Alcohol use disorder, also referred to as alcoholism or alcohol dependency, is when a person is physically or mentally addicted to alcohol and unable to stop even after repeated attempts. For most people, drinking socially will not lead to abuse or dependence. However, there are millions of people who do have a physical dependence to alcohol. No matter what the consequences are, the craving for alcohol is so strong they will continue to drink, often ruining their own life and the lives of others. This chronic disease gets worse over time and is heavily influenced by a person's genetic factors and family environment. In fact, family history is the biggest risk individuals' face in becoming addicted.

Patterns of consumption that indicate alcohol use disorder include:
  • Uncontrollable cravings or preoccupation with alcohol
  • Loss of control over consumption
  • Increased tolerance (needing more alcohol to get the same affect)
  • Physical dependence (unpleasant withdrawal symptoms when alcohol is taken away)
While some people are able to recover from their alcohol use disorder without help, the majority of alcoholics need professional support to recover from their disease.

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Source: https://www.addictioncenter.com/alcohol/

Because of the socially acceptable nature of alcohol, alcohol abuse is widespread in our society impacting adolescents, teens and adults. Binge drinking is the most common form of alcohol abuse. About 17.6 million people, or 1 in every 12 adults, suffer from alcohol abuse or addiction. Unlike alcohol use disorder, people who abuse alcohol will not experience the severe cravings or uncontrollable drinking spells as an alcoholic, but the desire to drink is still strong enough that they will continue to drink to an unhealthy point despite the resulting negative consequences.

What does alcohol abuse look like?
  • Drinking every day or drinking too much at a time, including binge drinking.
  • Continuing to drink even when it causes problems like missing work or harming personal relationships.
  • Drinking to the point of legal problems such as driving while drunk (intoxicated) or destructive/aggressive behavior.
For some people, continuing to abuse alcohol can lead to alcohol use disorder (also called alcohol dependence or alcoholism).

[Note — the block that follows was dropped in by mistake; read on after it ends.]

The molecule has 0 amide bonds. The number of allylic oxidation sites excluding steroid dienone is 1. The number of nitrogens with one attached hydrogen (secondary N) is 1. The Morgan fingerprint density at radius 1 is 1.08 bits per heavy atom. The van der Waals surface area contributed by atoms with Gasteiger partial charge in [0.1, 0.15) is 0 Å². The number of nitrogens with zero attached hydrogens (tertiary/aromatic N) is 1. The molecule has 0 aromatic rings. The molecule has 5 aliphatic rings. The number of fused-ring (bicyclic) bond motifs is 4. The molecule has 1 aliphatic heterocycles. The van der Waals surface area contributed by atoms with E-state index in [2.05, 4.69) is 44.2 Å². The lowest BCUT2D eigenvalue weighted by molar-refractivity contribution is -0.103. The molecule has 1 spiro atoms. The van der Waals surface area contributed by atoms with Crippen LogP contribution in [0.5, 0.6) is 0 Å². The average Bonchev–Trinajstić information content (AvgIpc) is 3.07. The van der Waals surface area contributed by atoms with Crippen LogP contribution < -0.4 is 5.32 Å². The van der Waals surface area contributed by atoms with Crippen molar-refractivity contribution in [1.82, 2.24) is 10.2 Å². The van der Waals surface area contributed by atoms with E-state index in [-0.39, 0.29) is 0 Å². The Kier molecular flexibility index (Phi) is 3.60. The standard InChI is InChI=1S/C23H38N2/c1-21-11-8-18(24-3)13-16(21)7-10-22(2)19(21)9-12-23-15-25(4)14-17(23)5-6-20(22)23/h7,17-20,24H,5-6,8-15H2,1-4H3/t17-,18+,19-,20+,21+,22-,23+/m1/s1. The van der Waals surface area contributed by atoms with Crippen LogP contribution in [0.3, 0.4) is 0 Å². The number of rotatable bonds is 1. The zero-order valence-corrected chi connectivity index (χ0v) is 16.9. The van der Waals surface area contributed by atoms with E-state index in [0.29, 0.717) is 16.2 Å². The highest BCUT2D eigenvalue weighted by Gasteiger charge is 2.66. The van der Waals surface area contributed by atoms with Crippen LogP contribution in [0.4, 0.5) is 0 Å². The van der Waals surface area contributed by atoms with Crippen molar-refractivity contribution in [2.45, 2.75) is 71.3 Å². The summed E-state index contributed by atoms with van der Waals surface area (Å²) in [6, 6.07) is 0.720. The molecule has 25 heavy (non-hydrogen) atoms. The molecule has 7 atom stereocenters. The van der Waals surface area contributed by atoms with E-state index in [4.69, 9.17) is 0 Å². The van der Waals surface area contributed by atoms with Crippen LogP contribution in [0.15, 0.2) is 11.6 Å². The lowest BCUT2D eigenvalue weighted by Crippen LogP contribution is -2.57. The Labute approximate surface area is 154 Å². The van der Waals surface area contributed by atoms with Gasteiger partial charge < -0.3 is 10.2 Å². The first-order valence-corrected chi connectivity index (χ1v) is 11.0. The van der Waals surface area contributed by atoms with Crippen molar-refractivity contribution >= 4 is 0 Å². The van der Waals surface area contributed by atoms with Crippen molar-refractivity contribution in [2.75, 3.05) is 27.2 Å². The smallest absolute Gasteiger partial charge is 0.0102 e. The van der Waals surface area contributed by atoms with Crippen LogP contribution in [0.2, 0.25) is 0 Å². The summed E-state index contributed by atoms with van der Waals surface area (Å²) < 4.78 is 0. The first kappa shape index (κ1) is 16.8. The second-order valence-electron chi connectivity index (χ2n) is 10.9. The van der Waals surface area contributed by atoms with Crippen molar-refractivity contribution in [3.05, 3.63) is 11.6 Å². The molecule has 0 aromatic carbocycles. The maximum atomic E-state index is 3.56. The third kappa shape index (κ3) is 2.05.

On college campuses, an alarming and dangerous form of alcohol abuse called "Drunkorexia" is being reported by health centers. Drunkorexia is when someone restricts food calories to make room for alcoholic drink calories. Others may purge their food and alcoholic drink to avoid the calories. Despite the known risks of these behaviors, studies have shown that 30% of women between 18 and 23 diet so they can drink.

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Binge drinking is the most common form of alcohol abuse in the United States. It is a serious problem on college campuses, with underage drinkers and even middle age adults. Binge drinking is defined as the consumption of 5 or more drinks for men, 4 for women, in a two-hour period. More than 15% of Americans reported binge drinking in the past 30 days, including 1 in 4 high school students (CDC, 2010).

A newer trend in binging drinking is the consumption of alcohol mixed with energy drinks and caffeinated beverages. These drinks are popular among young people and consumed by 31% of 12- to 17-year-olds and 34% of 18- to 24-year-olds. Studies show these beverages can enhance the dangers of binge drinking. For example, drinkers who consume alcohol mixed with energy drinks are three times more likely to binge drink than drinkers who do not report mixing alcohol with energy drinks. Also, drinkers who consume alcohol with energy drinks are twice as likely to:
  • be in a situation to be taken advantage of sexually
  • to take advantage of someone else sexually
  • and to ride with a driver who was under the influence of alcohol

For more information on the affects of energy drinks, caffeine and alcohol check out this fact sheet from the CDC.

Short and Long Term Risks of Alcohol Abuse
You do not need to be an alcoholic to abuse alcohol. Also, you should not ignore the short and long term risks caused by binge drinking. Being informed is the best way to create a healthy lifestyle. Short term risks include: car crashes, violence (including child abuse and sexual assaults), risk of HIV and other sexually transmitted diseases, and unintended pregnancy. Long-term risks include liver disease, cancer, stroke, heart disease, and other chronic diseases (Freiden & Brewer, CDC 2010).

Alcohol poisoning is another result of binge drinking that can have fatal consequences. Common drinking behaviors on college campuses such as drinking games, chugging, mixing different types of alcohol consumed (i.e. switching between hard liquor and beer), not eating before going out and drinking more than one drink an hour all can lead to over-drinking and possibly alcohol poisoning.